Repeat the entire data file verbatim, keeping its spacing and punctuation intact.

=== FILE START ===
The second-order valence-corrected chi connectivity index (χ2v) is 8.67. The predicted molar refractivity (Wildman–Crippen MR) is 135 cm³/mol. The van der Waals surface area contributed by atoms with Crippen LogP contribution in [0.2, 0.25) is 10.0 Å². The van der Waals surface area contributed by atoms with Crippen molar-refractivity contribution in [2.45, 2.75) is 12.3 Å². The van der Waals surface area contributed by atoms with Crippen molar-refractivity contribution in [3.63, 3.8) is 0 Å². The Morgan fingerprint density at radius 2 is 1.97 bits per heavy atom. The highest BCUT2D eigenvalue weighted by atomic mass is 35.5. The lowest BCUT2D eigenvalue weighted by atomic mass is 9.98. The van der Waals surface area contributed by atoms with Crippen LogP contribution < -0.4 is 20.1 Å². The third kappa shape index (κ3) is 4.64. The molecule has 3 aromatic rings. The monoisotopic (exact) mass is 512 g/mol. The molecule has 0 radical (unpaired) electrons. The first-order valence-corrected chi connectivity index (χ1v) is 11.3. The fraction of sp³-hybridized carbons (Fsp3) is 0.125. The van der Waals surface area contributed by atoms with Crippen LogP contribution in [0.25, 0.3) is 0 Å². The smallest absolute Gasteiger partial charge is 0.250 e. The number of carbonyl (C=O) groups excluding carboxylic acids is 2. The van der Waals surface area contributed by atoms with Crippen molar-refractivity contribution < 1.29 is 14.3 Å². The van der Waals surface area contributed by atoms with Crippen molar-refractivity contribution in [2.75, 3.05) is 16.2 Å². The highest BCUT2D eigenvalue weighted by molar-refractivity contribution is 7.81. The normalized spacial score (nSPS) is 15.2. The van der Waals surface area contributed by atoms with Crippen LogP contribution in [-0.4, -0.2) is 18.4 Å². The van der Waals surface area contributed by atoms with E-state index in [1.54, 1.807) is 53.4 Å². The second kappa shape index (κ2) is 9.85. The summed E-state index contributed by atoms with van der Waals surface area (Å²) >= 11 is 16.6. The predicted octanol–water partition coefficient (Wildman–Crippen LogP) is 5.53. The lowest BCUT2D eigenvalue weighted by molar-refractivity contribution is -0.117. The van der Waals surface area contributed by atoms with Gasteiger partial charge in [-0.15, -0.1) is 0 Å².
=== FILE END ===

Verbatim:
The second-order valence-corrected chi connectivity index (χ2v) is 8.67. The predicted molar refractivity (Wildman–Crippen MR) is 135 cm³/mol. The van der Waals surface area contributed by atoms with Crippen LogP contribution in [0.2, 0.25) is 10.0 Å². The van der Waals surface area contributed by atoms with Crippen molar-refractivity contribution in [2.45, 2.75) is 12.3 Å². The van der Waals surface area contributed by atoms with Crippen molar-refractivity contribution in [3.63, 3.8) is 0 Å². The Morgan fingerprint density at radius 2 is 1.97 bits per heavy atom. The highest BCUT2D eigenvalue weighted by atomic mass is 35.5. The lowest BCUT2D eigenvalue weighted by atomic mass is 9.98. The van der Waals surface area contributed by atoms with Crippen LogP contribution < -0.4 is 20.1 Å². The third kappa shape index (κ3) is 4.64. The molecule has 3 aromatic rings. The monoisotopic (exact) mass is 512 g/mol. The molecule has 0 radical (unpaired) electrons. The first-order valence-corrected chi connectivity index (χ1v) is 11.3. The fraction of sp³-hybridized carbons (Fsp3) is 0.125. The van der Waals surface area contributed by atoms with Crippen LogP contribution in [0.25, 0.3) is 0 Å². The smallest absolute Gasteiger partial charge is 0.250 e. The number of carbonyl (C=O) groups excluding carboxylic acids is 2. The van der Waals surface area contributed by atoms with Crippen molar-refractivity contribution < 1.29 is 14.3 Å². The van der Waals surface area contributed by atoms with Crippen molar-refractivity contribution in [2.75, 3.05) is 16.2 Å². The highest BCUT2D eigenvalue weighted by molar-refractivity contribution is 7.81. The normalized spacial score (nSPS) is 15.2. The van der Waals surface area contributed by atoms with Crippen LogP contribution in [-0.4, -0.2) is 18.4 Å². The van der Waals surface area contributed by atoms with E-state index in [1.54, 1.807) is 53.4 Å². The second kappa shape index (κ2) is 9.85. The summed E-state index contributed by atoms with van der Waals surface area (Å²) >= 11 is 16.6. The predicted octanol–water partition coefficient (Wildman–Crippen LogP) is 5.53. The lowest BCUT2D eigenvalue weighted by molar-refractivity contribution is -0.117. The van der Waals surface area contributed by atoms with Gasteiger partial charge in [-0.15, -0.1) is 0 Å².